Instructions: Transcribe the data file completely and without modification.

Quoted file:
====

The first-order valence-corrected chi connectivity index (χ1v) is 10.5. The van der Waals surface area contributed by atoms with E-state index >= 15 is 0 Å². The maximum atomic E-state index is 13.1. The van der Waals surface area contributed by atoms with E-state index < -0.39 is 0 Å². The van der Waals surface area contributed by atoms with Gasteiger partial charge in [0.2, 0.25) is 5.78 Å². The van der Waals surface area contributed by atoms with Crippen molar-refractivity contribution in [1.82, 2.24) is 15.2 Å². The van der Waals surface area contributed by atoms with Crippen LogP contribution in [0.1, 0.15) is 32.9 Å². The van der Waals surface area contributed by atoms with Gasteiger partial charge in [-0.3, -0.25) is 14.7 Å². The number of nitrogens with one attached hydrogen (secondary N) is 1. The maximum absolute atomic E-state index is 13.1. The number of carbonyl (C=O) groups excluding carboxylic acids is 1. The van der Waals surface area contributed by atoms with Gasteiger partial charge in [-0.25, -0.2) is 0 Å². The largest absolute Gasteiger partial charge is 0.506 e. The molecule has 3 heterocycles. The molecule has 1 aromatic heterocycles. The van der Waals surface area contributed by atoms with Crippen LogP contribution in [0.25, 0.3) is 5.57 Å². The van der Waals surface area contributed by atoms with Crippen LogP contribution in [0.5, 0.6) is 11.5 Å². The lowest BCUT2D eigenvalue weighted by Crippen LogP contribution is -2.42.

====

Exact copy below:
The first-order valence-corrected chi connectivity index (χ1v) is 10.5. The van der Waals surface area contributed by atoms with E-state index >= 15 is 0 Å². The maximum atomic E-state index is 13.1. The van der Waals surface area contributed by atoms with E-state index < -0.39 is 0 Å². The van der Waals surface area contributed by atoms with Gasteiger partial charge in [0.2, 0.25) is 5.78 Å². The van der Waals surface area contributed by atoms with Crippen molar-refractivity contribution in [1.82, 2.24) is 15.2 Å². The van der Waals surface area contributed by atoms with Crippen LogP contribution in [0.1, 0.15) is 32.9 Å². The van der Waals surface area contributed by atoms with Gasteiger partial charge in [-0.3, -0.25) is 14.7 Å². The number of nitrogens with one attached hydrogen (secondary N) is 1. The maximum absolute atomic E-state index is 13.1. The number of carbonyl (C=O) groups excluding carboxylic acids is 1. The van der Waals surface area contributed by atoms with Gasteiger partial charge in [-0.25, -0.2) is 0 Å². The largest absolute Gasteiger partial charge is 0.506 e. The molecule has 3 heterocycles. The molecule has 1 aromatic heterocycles. The van der Waals surface area contributed by atoms with Crippen LogP contribution in [0.25, 0.3) is 5.57 Å². The van der Waals surface area contributed by atoms with Crippen LogP contribution in [0.5, 0.6) is 11.5 Å². The lowest BCUT2D eigenvalue weighted by Crippen LogP contribution is -2.42.